The internet is full of exciting incident war stories. Tough engineering problems, solved under pressure by sleep-deprived developers. In an industry where the best code is usually the most boring implementation, it’s nice to think that there’s at least one place where hacking up a cool idea is heroic rather than irresponsible. For some engineers, me included, being on-call has a really seductive appeal. Working under pressure is fun, and there’s a lot of immediate validation in being the one who figures an incident out. Other people have written a lot about the problems with this hero-mentality: both for the engineer, who rapidly becomes a single point of failure and burns out, and for the organisation, which incentivises incident response rather than incident prevention. I agree with all of that. But I think the prevalence of war stories also misrepresents what it’s like to be an effective incident responder. Almost no incidents are interesting. High-pressure, yes, but typically boring from an engineering perspective.
Ninety-nine out of a hundred incidents are solved by either waiting or rolling back a recent change. Most of the work involved in an incident, at least in an org with more than a few engineering teams, is in figuring out which change needs to be rolled back or which other team needs to be paged. If you make a habit of reading post-mortems, you’ll notice this as well. While the chain of cause-and-effect that caused a particular change to lead to an outage is complex, the actual experience of managing that outage is usually quite simple: revert that change. Effective incident calls are full of people staring at graphs to figure out what service is actually unhealthy, then reviewing the recent changes to that service (or paging the team who owns the service, who typically review the same list of changes themselves). It’s even common for incidents to resolve themselves without any action required, as a third-party vendor like AWS resolves the incident on their end, or as the system’s own recovery mechanisms kick in.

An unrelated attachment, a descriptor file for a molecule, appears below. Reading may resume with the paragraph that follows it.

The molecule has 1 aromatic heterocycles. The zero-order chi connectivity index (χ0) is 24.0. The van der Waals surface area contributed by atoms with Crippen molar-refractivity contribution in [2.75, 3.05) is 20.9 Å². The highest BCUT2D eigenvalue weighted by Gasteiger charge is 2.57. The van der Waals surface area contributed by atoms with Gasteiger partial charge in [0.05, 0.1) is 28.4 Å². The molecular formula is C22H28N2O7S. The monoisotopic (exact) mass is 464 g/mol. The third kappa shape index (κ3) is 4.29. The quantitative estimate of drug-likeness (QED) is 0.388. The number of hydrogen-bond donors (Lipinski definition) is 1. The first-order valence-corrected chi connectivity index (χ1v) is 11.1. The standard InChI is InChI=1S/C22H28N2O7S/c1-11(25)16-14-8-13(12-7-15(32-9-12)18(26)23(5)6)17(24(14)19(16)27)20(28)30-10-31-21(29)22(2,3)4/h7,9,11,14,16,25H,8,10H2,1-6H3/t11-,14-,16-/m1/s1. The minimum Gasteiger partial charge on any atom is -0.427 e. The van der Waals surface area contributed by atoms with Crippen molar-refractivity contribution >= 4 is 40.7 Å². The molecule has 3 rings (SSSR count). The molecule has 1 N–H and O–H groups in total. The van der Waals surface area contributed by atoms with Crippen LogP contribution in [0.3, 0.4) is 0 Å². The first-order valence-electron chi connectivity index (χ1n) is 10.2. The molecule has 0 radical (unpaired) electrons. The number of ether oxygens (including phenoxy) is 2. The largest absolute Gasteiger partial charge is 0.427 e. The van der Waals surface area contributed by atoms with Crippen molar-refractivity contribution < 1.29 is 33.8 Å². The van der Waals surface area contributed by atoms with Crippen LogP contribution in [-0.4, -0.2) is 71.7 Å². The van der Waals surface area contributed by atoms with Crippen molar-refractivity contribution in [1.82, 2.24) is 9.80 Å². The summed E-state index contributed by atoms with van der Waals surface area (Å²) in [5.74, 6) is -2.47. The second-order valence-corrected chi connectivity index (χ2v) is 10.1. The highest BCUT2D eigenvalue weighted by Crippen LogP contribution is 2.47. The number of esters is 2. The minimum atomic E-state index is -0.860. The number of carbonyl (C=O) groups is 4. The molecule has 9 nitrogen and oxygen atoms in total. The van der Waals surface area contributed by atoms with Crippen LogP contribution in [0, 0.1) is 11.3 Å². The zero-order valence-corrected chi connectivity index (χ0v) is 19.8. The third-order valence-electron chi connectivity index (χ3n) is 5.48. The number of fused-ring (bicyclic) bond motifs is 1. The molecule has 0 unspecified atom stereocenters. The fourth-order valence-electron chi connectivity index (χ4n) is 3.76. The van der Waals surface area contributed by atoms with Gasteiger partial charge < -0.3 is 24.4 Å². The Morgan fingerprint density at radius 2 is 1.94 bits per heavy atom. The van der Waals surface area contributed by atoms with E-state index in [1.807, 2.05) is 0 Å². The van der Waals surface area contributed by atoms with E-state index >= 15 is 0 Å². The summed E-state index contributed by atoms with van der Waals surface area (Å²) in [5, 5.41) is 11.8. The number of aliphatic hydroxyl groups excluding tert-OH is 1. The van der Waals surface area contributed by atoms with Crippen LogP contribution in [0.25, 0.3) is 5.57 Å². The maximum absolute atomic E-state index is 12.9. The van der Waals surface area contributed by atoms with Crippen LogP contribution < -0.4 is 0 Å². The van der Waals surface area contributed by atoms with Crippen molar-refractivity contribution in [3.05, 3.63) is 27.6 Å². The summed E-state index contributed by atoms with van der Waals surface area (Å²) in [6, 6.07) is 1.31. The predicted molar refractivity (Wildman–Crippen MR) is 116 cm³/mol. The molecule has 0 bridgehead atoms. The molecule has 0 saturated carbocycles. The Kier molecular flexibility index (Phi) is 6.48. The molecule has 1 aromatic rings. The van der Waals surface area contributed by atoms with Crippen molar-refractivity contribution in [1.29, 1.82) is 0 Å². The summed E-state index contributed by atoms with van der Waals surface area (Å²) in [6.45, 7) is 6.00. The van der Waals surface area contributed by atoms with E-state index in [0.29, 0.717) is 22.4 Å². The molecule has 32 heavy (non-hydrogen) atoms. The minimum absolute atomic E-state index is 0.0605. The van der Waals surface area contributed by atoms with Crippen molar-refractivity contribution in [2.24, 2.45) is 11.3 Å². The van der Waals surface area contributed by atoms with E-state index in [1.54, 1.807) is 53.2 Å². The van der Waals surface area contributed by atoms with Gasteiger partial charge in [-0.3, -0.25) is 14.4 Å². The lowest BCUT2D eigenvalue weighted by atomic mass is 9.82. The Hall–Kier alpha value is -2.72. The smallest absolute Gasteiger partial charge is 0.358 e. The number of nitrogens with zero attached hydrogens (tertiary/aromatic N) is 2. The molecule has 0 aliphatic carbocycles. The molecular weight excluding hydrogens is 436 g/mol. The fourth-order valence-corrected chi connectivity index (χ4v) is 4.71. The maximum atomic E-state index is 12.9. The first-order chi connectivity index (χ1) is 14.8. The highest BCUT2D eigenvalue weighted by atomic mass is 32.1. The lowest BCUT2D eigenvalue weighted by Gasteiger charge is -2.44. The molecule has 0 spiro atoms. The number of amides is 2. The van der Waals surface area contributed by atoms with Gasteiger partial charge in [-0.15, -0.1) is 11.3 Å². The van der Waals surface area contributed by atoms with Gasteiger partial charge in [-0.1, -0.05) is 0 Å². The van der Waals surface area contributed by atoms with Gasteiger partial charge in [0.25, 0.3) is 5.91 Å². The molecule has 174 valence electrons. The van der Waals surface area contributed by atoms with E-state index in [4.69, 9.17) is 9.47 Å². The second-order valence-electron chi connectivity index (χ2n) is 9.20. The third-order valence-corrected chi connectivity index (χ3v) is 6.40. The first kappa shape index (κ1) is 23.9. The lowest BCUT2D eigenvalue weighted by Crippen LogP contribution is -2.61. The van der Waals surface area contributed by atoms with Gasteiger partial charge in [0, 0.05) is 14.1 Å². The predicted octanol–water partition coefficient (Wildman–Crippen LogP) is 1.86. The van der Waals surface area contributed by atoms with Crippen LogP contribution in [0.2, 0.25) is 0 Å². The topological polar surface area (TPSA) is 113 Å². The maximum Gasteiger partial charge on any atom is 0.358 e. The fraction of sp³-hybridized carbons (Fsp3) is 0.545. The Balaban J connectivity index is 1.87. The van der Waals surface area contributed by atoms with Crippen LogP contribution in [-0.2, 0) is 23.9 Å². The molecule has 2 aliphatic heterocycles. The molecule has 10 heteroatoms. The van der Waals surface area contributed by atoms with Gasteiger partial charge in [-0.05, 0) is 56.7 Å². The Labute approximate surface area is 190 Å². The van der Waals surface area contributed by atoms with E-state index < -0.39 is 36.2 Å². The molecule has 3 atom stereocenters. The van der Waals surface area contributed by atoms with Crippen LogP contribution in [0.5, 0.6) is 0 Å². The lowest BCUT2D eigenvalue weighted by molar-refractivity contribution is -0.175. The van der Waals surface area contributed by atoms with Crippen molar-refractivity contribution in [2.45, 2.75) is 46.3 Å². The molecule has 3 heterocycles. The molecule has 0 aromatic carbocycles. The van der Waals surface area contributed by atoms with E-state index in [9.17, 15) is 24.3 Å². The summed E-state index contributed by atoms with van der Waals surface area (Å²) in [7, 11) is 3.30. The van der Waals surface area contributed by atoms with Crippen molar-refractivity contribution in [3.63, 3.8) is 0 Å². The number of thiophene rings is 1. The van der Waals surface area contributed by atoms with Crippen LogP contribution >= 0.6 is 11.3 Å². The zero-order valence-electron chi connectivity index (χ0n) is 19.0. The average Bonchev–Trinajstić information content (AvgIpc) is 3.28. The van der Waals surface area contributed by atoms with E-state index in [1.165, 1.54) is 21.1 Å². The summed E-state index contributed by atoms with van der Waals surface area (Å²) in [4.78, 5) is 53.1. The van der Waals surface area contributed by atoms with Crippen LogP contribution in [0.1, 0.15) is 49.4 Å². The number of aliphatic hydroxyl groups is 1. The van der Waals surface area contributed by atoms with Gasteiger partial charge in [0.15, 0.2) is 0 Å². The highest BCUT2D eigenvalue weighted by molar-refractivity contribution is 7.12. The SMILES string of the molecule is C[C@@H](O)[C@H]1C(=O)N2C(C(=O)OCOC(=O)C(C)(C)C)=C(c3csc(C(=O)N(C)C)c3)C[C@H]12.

When incidents deviate from this pattern, it’s usually bad news.
First, some engineers don’t like rolling back bugs in their service. It’s emotionally difficult to admit defeat, particularly when the bug itself is obvious (once spotted). It feels a lot better to roll forward: to write up a quick patch in the middle of the night, shove it through some approximation of the usual test-QA-CI pipeline, and deploy it to production. This is almost always a bad idea! High-stress situations make for poor code, as does the pressure of “we need to ship this to get on top of the incident”. Even a simple fix can have unintended consequences. Moreover, a buggy area of code might have more than just the one bug. Fixing the original issue can reveal other problems, which can snowball into an even bigger roll-forward as the engineer - now committed - frantically tries to patch up a problem feature. Your code can almost always go out the next day, when the rest of the team is awake.
Second, some engineers really don’t like doing nothing during an incident. When everyone is stressed, methodically going through logs or alerts is really difficult. It feels bad to not be actively addressing the problem in some way. When there’s no obvious bug to address, engineers tend to flail: to take effectively random actions that might have something to do with the incident. The most common is to redeploy your service to “shake something loose”, but there are lots of actions in this category. Manually clearing caches and rolling back other services that might be related are two common ones. If an action was used to solve a previous incident, a flailing engineer will try to repeat it in this incident, even if there’s no good reason to expect it to work. The problem with flailing is that it can make the incident much worse. If you roll back the users service, which removes a change that the payments service was depending on, you now have two incidents to diagnose and fix. If you blindly redeploy, and the problem is with your container orchestration service failing to spin up new service instances properly, you have now turned a high-error-count incident into a full service outage. If you have no real idea what is going on in an incident, it’s better to do nothing - or to force yourself to investigate more before acting - than to start changing things at random.
If you want to be really helpful during an incident, don’t try to be a wizard who always solves the problem. Try to be a calm professional who brings the stress level of the incident down and patiently investigates the least-risky way to get back to a normal state. If your heart is beating fast and you’re freaking out, do nothing. If you’re unhappy that you’re rolling back a stupid little bug that’s a one-line fix, do nothing. Keep the incident as boring as possible. You won’t have as many war stories, but you’ll have happier customers and make less critical mistakes.